80% of nurses are reported to skip meals due to long and intensive work, with over a third surviving on one meal a day. Overworked and stressed, absence rates have climbed to the point of a staffing crisis in the health service. Nurses, teachers and other public sector workers are frequently asked to return to work before they are fully recovered due to the chronic problem.
NHS Ayrshire and Arran, and NHS Lanarkshire are already over their capacity for COVID-19 patients early in 2021, and the emergency field hospital ‘NHS Louisa Jordan’ may not be able to provide adequate extra capacity due to the understaffing crisis.
Feeling “burned-out and undervalued”, despite tabloid press clapping campaigns and the Scottish Government’s one-off £500 ‘bonus’, demand for strike action is growing. The SNP speaks of its desire to reward frontline staff with a ‘fair’ pay rise, but negotiations are fraught. There must be no weasel-words about putting this off until it’s all over: NHS and other frontline workers deserve an immediate pay increase of at least 15% and have every right to strike to win it.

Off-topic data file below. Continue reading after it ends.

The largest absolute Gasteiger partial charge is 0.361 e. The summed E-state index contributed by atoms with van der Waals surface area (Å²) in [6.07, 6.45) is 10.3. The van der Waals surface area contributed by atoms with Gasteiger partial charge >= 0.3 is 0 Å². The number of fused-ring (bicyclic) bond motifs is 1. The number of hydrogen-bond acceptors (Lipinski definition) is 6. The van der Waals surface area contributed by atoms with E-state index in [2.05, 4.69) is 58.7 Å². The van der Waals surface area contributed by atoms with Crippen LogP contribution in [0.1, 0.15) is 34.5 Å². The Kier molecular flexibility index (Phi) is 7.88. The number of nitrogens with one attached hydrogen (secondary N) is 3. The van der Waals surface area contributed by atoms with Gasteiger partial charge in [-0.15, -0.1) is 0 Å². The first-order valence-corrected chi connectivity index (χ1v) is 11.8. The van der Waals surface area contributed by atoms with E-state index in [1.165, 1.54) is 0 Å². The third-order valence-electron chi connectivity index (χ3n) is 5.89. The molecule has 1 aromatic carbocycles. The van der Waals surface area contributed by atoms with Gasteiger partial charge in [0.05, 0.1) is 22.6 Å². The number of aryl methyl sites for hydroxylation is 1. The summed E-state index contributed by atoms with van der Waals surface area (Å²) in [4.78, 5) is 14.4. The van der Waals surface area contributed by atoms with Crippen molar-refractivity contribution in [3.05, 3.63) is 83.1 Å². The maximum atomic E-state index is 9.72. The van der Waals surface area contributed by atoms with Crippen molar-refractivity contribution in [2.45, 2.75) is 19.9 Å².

Poverty and inequality has been increasing, with 1 in 5 in Scotland now classed as below the poverty line. Those least well off have suffered the worst during the pandemic, especially as imposed lockdowns are often not met with corresponding support. Plenty of money is available to bail out businesses and underwrite their profits, but unemployed workers and social security claimants are left to turn to charity, as the surge in use of foodbanks plainly shows.
The Dickensian conditions on the rise across the UK contrast strongly with the trillions added to the wealth of the super-rich in 2020.
Additionally, the estrangement of personal relationships, loneliness and lethargy carried in the wake of each lockdown has taken its toll on the mental health of millions. Without access to other forms of treatment or relief, over six million people in England are now prescribed antidepressants.